Survival 101: How to Survive a Plane Crash, Train Crash and Other Disasters

Experts say one second can make the difference between life and death.

ByABC News
December 22, 2009, 6:28 PM

Dec. 22, 2009— -- When disaster strikes without warning, why do some die while others survive? A second can make the difference between life and death.

"You are responsible for your life," said Ed Galea, professor at the Universities of Greenwich, Liverpool and Ulster, who has spent the last 25 years analyzing how humans react in emergencies. "If you know what you're doing, you've got a better chance of surviving."

Galea and his team interviewed 300 people who escaped from the attacks on the Twin Towers on 9/11. They made a startling discovery. When the planes hit, only one in 10 people inside the World Trade Center reacted immediately.

"The majority of people took about a maximum of about eight minutes to react to the building being hit! Eight minutes," he said. "Some people even took longer -- 20 minutes, 30 minutes -- to actually disengage from whatever activity they were involved with to start to physically evacuate."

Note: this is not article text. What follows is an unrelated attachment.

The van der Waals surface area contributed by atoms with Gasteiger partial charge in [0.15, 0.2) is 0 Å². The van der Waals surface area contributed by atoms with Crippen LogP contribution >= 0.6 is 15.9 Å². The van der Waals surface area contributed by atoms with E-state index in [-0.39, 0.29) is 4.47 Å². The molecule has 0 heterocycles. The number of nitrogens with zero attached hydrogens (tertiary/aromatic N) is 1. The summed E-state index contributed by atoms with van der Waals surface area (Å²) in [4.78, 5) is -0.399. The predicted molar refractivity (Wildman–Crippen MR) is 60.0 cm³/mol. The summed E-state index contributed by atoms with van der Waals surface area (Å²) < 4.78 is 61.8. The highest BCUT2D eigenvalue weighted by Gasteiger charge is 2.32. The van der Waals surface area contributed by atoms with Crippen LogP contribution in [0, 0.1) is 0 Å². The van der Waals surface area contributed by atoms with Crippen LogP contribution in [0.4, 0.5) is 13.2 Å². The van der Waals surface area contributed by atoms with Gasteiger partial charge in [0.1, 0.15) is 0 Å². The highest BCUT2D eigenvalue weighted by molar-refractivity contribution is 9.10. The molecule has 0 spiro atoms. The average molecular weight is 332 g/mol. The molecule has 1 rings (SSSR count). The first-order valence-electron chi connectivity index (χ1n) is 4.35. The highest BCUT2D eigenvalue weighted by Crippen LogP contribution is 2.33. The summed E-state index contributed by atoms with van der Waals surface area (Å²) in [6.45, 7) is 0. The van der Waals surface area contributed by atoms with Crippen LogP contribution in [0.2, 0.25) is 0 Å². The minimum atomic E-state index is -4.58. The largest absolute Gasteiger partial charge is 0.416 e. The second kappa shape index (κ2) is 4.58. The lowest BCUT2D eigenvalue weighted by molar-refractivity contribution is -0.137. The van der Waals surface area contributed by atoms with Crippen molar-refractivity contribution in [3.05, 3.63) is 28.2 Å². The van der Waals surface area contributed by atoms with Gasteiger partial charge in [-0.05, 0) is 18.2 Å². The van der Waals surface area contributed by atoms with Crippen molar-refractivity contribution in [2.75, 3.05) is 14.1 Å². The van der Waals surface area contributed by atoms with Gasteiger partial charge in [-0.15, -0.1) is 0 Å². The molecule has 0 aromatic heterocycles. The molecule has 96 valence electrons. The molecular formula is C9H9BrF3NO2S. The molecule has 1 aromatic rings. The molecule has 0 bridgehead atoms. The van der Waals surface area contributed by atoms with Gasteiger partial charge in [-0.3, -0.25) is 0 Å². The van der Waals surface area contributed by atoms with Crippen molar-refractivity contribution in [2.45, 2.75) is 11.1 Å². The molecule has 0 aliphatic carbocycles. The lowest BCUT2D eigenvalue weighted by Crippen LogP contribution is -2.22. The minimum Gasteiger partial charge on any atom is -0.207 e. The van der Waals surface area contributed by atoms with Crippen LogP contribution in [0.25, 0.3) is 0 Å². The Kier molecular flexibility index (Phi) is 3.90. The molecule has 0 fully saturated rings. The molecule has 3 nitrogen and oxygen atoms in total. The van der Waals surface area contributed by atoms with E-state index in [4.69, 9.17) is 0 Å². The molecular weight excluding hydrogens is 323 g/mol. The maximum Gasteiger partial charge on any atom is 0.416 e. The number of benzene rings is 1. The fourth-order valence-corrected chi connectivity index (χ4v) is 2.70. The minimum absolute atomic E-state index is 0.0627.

That's normal human behavior, but it's not the most prudent for survival. Galea walked "Nightline" through his tips to survive disasters -- and strategies to weather a plane crash, train crash or sinking ship.

1. Listen to the alarm.

Galea said the most common response to hearing a fire alarm, or any sort of emergency alarm, is to ignore it. People assume that any alarm is a false alarm, or just a drill.

"People don't want to be, or to appear to be weak or to be silly or to be scared," Galea said. "Peer group pressure actually prevents people from being the first to react. And once you've had one person react, other people are likely to follow."

But when escaping disaster, every second counts.

"People need to learn to react immediately [when] an alarm is sounded," he said.

2. Fear fire. It spreads very fast.

In modern life, our fear of fire has dimmed to a dangerous nonchalance.

"People have lost respect and understanding of fire," Galea said, "The only time people come into contact with fire in modern society is perhaps lighting a barbecue."

When a blaze swept through a British department store in 1979, people could smell the fire, could hear the alarm, but since they'd just bought lunch, they stayed to finish eating. The fire killed 10 people -- most of them in the cafeteria. If you weren't out of that building in 30 seconds, you didn't stand a prayer.

In 2003, 100 people died at a Rhode Island nightclub during a fire sparked by a pyrotechnics. "The fire just engulfed the building at such a high rate of speed -- from then on it turned into a nightmare," one survivor said.

Galea built a computer model of that fire and saw how quickly flames and smoke spread. It only took 90 seconds until the entire dance floor and bar area were covered.